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Santa Barbara, CA, United States
I enjoy creating original wine-pairing recipes that are healthful and delicious. I work for Touring & Tasting a Santa Barbara based wine club and national magazine as Food Editor. However, I am not paid for this blog and the opinions expressed here are strictly my own. I received my Personal Chef Skills Competency Award from the SBCC's School Of Culinary Arts. In 2012, I started Inside Wine - Santa Barbara with pal Lila Brown which features wine tastings with winery owners and winemakers. I also serve on the Board of the Santa Barbara Culinary Arts group, which had Julia Child as one of the founding members and funds scholarships for SBCC culinary students in her name.

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Wednesday, July 28, 2010

Pino-terroir-ist or Pino-terrorist?

The wine/food pairing of Pinot Noir and salmon is as classic as steak and Cabernet Sauvignon. I hadn't seen a teriyaki-cooked salmon makizushi recipe before, but came up with this sushi recipe with salmon pan-cooked in a ginger teriyaki sauce. Eat it warm with the salmon meltingly tender, or chill for a picnic--the salmon will firm up. Either way, this salmon makizushi recipe pairs delectably with your 2008 Acacia "Lone Tree Vineyard" Pinot Noir. If you don't have an Asian market in your neighborhood, most chain groceries now carry Japanese cooking ingredients. You will need a makisu (Japanese bamboo sushi mat--which costs about $3).

7 Tbsp. sake' (Japanese rice wine-drier than below)
7 Tbsp. mirin (Japanese cooking wine-sweeter than above)
7 Tbsp. soy sauce
1 Tbsp. brown sugar
1 Tbsp. minced ginger
1/2 Tbsp. minced garlic
In a large frying pan, heat the ingredients to a boil and reduce by half (the width of a frying pan helps speed evaporation). You can bottle this to use later in the week, or turn off the heat and use the teriyaki sauce in the recipe below.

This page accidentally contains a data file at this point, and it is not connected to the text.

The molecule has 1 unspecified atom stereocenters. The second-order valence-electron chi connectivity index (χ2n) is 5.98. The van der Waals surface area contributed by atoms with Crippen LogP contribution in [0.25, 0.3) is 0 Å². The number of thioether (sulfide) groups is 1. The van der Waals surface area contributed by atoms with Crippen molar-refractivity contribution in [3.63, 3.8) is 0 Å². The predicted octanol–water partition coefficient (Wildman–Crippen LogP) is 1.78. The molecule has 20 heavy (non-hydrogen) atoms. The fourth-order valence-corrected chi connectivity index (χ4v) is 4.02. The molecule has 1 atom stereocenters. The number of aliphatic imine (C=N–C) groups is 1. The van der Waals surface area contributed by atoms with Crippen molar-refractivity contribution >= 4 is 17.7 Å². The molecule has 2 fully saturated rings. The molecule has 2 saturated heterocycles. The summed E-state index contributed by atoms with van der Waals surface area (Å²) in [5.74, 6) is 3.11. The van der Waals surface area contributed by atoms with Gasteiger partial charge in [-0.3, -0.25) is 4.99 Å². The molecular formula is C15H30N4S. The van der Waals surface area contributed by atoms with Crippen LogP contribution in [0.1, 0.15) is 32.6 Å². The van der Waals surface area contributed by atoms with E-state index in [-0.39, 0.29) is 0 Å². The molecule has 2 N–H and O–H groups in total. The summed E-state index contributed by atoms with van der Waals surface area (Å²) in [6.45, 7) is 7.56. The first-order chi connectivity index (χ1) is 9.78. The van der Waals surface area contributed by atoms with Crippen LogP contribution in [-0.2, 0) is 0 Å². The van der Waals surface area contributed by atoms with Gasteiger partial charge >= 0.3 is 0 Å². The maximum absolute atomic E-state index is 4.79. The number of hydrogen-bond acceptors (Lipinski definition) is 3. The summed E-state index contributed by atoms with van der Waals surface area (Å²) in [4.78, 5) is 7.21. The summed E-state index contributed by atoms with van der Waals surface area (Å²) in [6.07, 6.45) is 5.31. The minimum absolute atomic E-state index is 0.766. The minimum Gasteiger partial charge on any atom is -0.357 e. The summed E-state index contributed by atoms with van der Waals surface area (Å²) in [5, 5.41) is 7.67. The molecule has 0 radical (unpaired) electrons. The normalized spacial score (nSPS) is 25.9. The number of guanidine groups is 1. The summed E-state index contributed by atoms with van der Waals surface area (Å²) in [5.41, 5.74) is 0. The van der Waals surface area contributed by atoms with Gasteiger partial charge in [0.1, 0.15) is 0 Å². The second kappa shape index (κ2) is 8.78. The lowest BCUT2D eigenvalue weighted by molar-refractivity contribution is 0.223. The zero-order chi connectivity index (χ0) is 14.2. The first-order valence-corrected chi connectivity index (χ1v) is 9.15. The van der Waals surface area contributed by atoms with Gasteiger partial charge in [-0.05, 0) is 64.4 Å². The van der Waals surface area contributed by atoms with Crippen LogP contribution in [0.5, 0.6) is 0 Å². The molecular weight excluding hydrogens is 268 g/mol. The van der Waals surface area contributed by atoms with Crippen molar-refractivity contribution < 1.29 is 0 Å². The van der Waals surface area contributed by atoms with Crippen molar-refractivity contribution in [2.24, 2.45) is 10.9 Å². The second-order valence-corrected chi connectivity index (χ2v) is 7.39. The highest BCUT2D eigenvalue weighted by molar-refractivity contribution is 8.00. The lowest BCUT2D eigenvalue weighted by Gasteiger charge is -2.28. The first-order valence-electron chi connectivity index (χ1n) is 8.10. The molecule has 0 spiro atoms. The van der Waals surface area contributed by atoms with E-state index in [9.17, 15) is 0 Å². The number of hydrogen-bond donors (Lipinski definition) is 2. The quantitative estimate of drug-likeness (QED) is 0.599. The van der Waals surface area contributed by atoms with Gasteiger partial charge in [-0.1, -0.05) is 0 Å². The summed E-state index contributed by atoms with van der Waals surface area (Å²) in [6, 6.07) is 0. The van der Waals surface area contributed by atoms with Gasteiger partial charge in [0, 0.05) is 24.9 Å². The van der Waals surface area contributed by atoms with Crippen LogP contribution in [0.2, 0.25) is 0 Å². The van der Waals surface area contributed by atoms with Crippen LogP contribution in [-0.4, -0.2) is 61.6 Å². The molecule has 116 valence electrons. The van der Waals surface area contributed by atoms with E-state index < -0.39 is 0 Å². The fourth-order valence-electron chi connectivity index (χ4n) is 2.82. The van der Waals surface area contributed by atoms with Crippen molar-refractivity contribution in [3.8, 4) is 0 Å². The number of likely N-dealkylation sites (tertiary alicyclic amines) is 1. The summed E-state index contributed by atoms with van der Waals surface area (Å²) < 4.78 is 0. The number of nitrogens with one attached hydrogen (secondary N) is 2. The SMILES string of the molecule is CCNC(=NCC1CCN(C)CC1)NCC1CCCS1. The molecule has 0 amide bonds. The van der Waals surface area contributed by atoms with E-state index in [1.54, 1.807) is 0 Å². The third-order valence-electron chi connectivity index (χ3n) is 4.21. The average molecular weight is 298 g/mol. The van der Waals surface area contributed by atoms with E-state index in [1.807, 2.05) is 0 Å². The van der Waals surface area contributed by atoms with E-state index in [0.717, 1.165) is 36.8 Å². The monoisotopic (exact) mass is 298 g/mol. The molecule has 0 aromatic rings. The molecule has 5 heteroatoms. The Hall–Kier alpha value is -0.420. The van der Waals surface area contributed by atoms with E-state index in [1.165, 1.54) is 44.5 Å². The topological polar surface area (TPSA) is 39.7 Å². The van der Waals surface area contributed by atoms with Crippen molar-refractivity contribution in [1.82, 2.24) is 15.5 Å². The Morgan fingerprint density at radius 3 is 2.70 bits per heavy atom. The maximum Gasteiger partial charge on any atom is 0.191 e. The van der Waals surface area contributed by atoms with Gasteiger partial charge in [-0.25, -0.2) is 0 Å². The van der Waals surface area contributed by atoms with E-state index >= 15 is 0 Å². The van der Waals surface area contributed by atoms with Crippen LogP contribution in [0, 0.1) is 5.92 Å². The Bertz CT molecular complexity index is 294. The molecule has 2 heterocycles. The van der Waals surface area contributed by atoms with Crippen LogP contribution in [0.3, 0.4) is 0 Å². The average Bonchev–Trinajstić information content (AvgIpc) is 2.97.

2 1/2 cups uncooked short-grain rice (Japanese preferred)
6" piece of konbu (giant kelp)
2 Tbsp. sake'
4 1/2 Tbsp. rice vinegar + 1/2 cup in small bowl to moisten hands
3 Tbsp. sugar
2 tsp. salt
Cooking the rice: Wash the rice by putting into the rice cooker insert or pot (if you are using a standard pot for cooking) and filling it with water. Swish the rice around the water for a minute, then carefully pour off the water without losing any rice grains. (It's not necessary to drain all the water). Repeat 6 times--this is the Japanese tradition--to wash the rice 7 times. If you don't have the patience for this, wash the rice until the water is no longer opaque. Strain the rice, put in your rice cooker or pot and add 2 1/2 cups of water.  Add the washed piece of kelp and cook in rice cooker, or on the stove: bring to a boil, covered with a lid. If the lid is lightweight, use and inverted coffee cup on top to keep the lid tightly sealed. Let boil for a minute, then turn  down heat to lowest setting and simmer for 30 minutes. Don't open the lid and let the steam escape! Turn off the heat and let sit on the stove for 15 minutes before using.

Flavoring the rice: Mix the vinegar, sugar and salt together. You may need to heat the mixture slightly so the salt and sugar will dissolve completely. Next, taste it! This is the part that is important--take the time to really taste the balance of the flavors. You are looking for the perfect balance of sweet, tart and salty. Adjust as needed.